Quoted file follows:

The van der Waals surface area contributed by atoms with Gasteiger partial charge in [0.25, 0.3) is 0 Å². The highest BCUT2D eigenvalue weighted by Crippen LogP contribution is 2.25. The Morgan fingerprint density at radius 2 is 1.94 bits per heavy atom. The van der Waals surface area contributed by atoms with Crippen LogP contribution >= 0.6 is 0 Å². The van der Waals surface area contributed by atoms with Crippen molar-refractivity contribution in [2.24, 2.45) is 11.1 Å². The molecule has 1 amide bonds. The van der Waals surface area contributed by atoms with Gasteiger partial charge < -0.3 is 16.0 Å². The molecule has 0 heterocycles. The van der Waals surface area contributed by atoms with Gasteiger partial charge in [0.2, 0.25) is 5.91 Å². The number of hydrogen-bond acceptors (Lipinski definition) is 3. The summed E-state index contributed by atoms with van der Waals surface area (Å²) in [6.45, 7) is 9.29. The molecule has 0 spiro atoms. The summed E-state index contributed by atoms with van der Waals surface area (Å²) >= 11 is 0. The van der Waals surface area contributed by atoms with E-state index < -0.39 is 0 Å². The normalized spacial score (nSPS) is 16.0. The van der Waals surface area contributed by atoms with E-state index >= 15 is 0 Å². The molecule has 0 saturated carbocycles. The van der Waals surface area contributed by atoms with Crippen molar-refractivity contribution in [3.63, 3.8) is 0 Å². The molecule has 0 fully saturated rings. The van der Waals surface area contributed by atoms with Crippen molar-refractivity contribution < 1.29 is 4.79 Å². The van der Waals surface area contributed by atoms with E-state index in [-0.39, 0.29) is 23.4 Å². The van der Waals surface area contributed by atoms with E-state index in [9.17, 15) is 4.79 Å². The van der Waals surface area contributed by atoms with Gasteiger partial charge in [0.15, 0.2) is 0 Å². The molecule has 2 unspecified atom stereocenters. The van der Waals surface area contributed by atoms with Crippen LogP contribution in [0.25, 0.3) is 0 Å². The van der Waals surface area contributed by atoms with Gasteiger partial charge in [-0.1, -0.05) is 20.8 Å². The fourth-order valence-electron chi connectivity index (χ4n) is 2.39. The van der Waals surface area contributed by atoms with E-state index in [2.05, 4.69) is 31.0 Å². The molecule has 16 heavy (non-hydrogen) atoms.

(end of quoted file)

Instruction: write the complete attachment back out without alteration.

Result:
The van der Waals surface area contributed by atoms with Gasteiger partial charge in [0.25, 0.3) is 0 Å². The highest BCUT2D eigenvalue weighted by Crippen LogP contribution is 2.25. The Morgan fingerprint density at radius 2 is 1.94 bits per heavy atom. The van der Waals surface area contributed by atoms with Crippen LogP contribution >= 0.6 is 0 Å². The van der Waals surface area contributed by atoms with Crippen molar-refractivity contribution in [2.24, 2.45) is 11.1 Å². The molecule has 1 amide bonds. The van der Waals surface area contributed by atoms with Gasteiger partial charge < -0.3 is 16.0 Å². The molecule has 0 heterocycles. The van der Waals surface area contributed by atoms with Gasteiger partial charge in [0.2, 0.25) is 5.91 Å². The number of hydrogen-bond acceptors (Lipinski definition) is 3. The summed E-state index contributed by atoms with van der Waals surface area (Å²) in [6.45, 7) is 9.29. The molecule has 0 spiro atoms. The summed E-state index contributed by atoms with van der Waals surface area (Å²) >= 11 is 0. The van der Waals surface area contributed by atoms with E-state index < -0.39 is 0 Å². The normalized spacial score (nSPS) is 16.0. The van der Waals surface area contributed by atoms with E-state index >= 15 is 0 Å². The molecule has 0 saturated carbocycles. The van der Waals surface area contributed by atoms with Crippen molar-refractivity contribution in [3.63, 3.8) is 0 Å². The molecule has 0 fully saturated rings. The van der Waals surface area contributed by atoms with Crippen molar-refractivity contribution < 1.29 is 4.79 Å². The van der Waals surface area contributed by atoms with E-state index in [-0.39, 0.29) is 23.4 Å². The van der Waals surface area contributed by atoms with E-state index in [9.17, 15) is 4.79 Å². The van der Waals surface area contributed by atoms with Gasteiger partial charge in [0.15, 0.2) is 0 Å². The molecule has 2 unspecified atom stereocenters. The van der Waals surface area contributed by atoms with Crippen LogP contribution in [0.25, 0.3) is 0 Å². The van der Waals surface area contributed by atoms with Gasteiger partial charge in [-0.1, -0.05) is 20.8 Å². The fourth-order valence-electron chi connectivity index (χ4n) is 2.39. The van der Waals surface area contributed by atoms with E-state index in [2.05, 4.69) is 31.0 Å². The molecule has 16 heavy (non-hydrogen) atoms.